[openstack-dev] [Horizon] the future of angularjs development in Horizon
zigo at debian.org
Thu Nov 13 22:23:17 UTC 2014
On 11/14/2014 02:11 AM, Donald Stufft wrote:
>> On Nov 13, 2014, at 12:38 PM, Thomas Goirand <zigo at debian.org> wrote:
>> On 11/13/2014 10:56 PM, Martin Geisler wrote:
>>> idea of doing local installations. That means that you no longer need
>>> the package manager to install the software -- you only need a package
>> Yeah... Just like for Java, PHP, Perl, Python, you-name-it...
> Node.js, and npm in particular tends to solve the dependency hell problem
> by making it possible to install multiple versions of a particular thing
> and use them all within the same process. As far as I know the OS tooling
> doesn’t really handle SxS installs of the same thing in multiple versions
> very well, I think the closest that you can do is multiple separate packages
> with version numbers in the package name?
Yeah, and for a very good reason: having multiple version of the same
thing is just really horrible, and should be avoided at all costs.
>> Also, does your $language-specific-package--manager has enough checks so
>> that there's no man in the middle attack possible? Is it secured enough?
>> Can a replay attack be done on it? Does it supports any kind of
>> cryptography checks like yum or apt does? I'm almost sure that's not the
>> case. pip is really horrible in this regard. I haven't checked, but I'm
>> almost sure what we're proposing (eg: npm and such) have the same
>> weakness. And here, I'm only scratching security concerns. There's other
>> concerns, like how good is the dependency solver and such (remember: it
>> took *years* for apt to be as good as it is right now, and it still has
>> some defects).
> As far as I’m aware npm supports TLS the same as pip does. That secures the
> transport between the end users and the repository so you can be assured
> that there is no man in the middle. Security wise npm (and pip) are about
> ~95% (mad up numbers, but you can get the gist) of the effectiveness as the
> OS package managers.
I don't agree at all with this view. Using TLS is *far* from being
enough IMO. But that's not the point. Using anything else than the
distribution package manager is a hack (or unfinished work).
>> On 11/14/2014 12:59 AM, Martin Geisler wrote:
>>> It seems to me that it should be possible translate the node module
>>> into system level packages in a mechanical fashion, assuming that
>>> you're willing to have a system package for each version of the node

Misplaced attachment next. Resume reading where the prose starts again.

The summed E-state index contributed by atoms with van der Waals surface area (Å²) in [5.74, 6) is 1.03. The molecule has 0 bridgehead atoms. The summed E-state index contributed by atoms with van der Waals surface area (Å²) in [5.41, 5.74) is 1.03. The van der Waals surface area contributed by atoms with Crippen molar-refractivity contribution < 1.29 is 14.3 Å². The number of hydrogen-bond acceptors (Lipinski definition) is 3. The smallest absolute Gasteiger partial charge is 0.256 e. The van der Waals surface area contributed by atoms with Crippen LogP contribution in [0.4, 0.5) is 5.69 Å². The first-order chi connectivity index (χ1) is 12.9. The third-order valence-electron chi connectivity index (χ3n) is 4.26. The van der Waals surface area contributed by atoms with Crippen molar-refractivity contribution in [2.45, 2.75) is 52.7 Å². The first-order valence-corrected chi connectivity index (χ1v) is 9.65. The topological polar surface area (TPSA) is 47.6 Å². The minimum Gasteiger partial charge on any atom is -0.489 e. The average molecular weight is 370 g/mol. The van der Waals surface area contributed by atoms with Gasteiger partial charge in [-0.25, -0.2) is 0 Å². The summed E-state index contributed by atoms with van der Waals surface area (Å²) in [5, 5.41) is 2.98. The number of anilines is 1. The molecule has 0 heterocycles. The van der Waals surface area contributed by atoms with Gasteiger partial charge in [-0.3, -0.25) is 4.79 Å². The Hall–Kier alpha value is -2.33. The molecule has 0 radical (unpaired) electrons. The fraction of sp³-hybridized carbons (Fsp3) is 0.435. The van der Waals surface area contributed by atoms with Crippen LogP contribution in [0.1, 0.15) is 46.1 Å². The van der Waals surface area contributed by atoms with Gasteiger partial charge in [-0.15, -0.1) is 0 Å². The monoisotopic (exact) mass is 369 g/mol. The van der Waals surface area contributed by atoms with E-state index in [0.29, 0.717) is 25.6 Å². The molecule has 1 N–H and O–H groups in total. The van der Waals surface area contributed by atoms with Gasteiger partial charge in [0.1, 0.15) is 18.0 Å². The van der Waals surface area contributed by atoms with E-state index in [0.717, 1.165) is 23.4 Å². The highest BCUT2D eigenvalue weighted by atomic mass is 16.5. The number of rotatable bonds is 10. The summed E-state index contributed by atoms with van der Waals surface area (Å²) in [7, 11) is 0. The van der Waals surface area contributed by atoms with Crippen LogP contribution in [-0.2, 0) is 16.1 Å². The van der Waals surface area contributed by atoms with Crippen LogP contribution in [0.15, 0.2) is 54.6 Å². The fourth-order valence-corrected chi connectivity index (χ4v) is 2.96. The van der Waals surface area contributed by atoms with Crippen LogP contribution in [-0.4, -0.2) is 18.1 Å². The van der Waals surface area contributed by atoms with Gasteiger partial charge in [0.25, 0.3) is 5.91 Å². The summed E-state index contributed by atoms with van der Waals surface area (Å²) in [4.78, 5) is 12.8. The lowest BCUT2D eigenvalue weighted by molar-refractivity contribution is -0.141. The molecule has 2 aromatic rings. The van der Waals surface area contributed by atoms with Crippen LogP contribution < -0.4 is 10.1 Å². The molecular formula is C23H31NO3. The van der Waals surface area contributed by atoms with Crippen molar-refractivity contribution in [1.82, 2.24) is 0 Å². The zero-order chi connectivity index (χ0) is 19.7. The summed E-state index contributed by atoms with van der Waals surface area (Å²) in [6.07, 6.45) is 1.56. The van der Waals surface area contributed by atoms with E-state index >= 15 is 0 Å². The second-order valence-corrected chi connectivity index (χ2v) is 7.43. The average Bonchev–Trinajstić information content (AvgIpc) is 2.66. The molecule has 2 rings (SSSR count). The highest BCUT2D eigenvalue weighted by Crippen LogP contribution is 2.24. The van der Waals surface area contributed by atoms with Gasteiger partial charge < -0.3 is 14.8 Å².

>> Sure! That's how I do most of my Python modules these days. I don't just
>> create them from scratch, I use my own "debpypi" script, which generates
>> a template for packaging. But it can't be fully automated. I could
>> almost do it in a fully automated manner for PEAR packages for PHP (see
>> "debpear" in the Debian archive), but it's harder with Python and pip/PyPi.
> I would be interested to know what makes Python harder in this regard, I
> would like to fix it.
The fact that the standard from PyPi is very fuzzy is one of the issue.
There's nothing in the format (for example in the DOAP.xml record) that
tells if a module supports Python3 for example. Then the short and long
descriptions aren't respected, often, you get some changelog entries
there. Then there's no real convention for the location of the sphinx
doc. There's also the fact that dependencies for Python have to be
written by hand on a Debian package. See for example, dependencies on
arparse, distribute, ordereddict, which I never put in a Debian package
as it's available in Python 2.7. Or the fact that there's no real unique
place where dependencies are written on a PyPi "package" (is it hidden
somewhere in setup.py, or is it explicitly written in
requirements.txt?). Etc. On the PHP world, everything is much cleaner,
in the package.xml, which is very easily parse-able.
>> On 11/14/2014 12:59 AM, Martin Geisler wrote:
>>> The guys behind npm has written a little about how that could work
>> It's fun to read, but very naive. First thing that is very shocking is
>> that arch independent things gets installed into /usr/lib, where they
>> belong in /usr/share. If that is what the NPM upstream produces, that's
>> scary: he doesn't even know how the FSHS (FileSystem Hierarchy Standard)
> I may be wrong, but doesn’t the FHS state that /usr/share is for arch
> independent *data* that is read only?
live within /usr/share/pyshared too (but we stopped the symlink forest
during the Jessie cycle).
> I believe it also states that
> /usr/lib is for object files, libraries, and internal binaries.
It's for arch dependent things.
> As far as
> I’m aware the things that npm installs are libraries the same as what
> pip installs and should go under /usr/lib yea?
The difference is that Python code gets compiled into .pyc, so they
should go into /usr/lib, and potentially also use multiarch if it's
compiled C code.
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